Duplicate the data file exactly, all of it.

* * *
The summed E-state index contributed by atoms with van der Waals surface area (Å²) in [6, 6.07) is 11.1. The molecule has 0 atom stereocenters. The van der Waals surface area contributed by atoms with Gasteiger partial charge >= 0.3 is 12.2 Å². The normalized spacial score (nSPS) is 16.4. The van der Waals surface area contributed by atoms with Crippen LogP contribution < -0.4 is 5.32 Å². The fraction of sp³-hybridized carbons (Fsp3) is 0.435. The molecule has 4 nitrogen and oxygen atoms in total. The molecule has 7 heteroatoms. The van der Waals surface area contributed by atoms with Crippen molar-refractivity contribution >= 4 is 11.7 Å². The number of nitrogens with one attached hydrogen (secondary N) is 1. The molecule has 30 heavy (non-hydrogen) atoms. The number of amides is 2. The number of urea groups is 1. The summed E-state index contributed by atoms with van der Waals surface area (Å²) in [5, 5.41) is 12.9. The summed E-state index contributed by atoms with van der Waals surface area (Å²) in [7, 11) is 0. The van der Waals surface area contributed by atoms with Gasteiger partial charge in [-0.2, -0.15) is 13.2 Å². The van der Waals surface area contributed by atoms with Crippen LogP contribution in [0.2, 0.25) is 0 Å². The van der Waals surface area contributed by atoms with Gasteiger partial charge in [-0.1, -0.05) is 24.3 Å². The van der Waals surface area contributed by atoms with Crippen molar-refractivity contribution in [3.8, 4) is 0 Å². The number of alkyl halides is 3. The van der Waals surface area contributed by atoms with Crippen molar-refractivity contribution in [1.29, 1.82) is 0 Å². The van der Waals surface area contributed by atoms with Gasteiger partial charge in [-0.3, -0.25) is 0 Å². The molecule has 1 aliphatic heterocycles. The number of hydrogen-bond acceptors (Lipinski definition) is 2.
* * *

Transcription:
The summed E-state index contributed by atoms with van der Waals surface area (Å²) in [6, 6.07) is 11.1. The molecule has 0 atom stereocenters. The van der Waals surface area contributed by atoms with Gasteiger partial charge >= 0.3 is 12.2 Å². The normalized spacial score (nSPS) is 16.4. The van der Waals surface area contributed by atoms with Crippen LogP contribution < -0.4 is 5.32 Å². The fraction of sp³-hybridized carbons (Fsp3) is 0.435. The molecule has 4 nitrogen and oxygen atoms in total. The molecule has 7 heteroatoms. The van der Waals surface area contributed by atoms with Crippen molar-refractivity contribution >= 4 is 11.7 Å². The number of nitrogens with one attached hydrogen (secondary N) is 1. The molecule has 30 heavy (non-hydrogen) atoms. The number of amides is 2. The number of urea groups is 1. The summed E-state index contributed by atoms with van der Waals surface area (Å²) in [5, 5.41) is 12.9. The summed E-state index contributed by atoms with van der Waals surface area (Å²) in [7, 11) is 0. The van der Waals surface area contributed by atoms with Gasteiger partial charge in [-0.2, -0.15) is 13.2 Å². The van der Waals surface area contributed by atoms with Crippen LogP contribution in [0.2, 0.25) is 0 Å². The van der Waals surface area contributed by atoms with Gasteiger partial charge in [-0.1, -0.05) is 24.3 Å². The van der Waals surface area contributed by atoms with Crippen molar-refractivity contribution in [3.8, 4) is 0 Å². The number of alkyl halides is 3. The van der Waals surface area contributed by atoms with Crippen molar-refractivity contribution in [1.29, 1.82) is 0 Å². The van der Waals surface area contributed by atoms with Gasteiger partial charge in [-0.3, -0.25) is 0 Å². The molecule has 1 aliphatic heterocycles. The number of hydrogen-bond acceptors (Lipinski definition) is 2.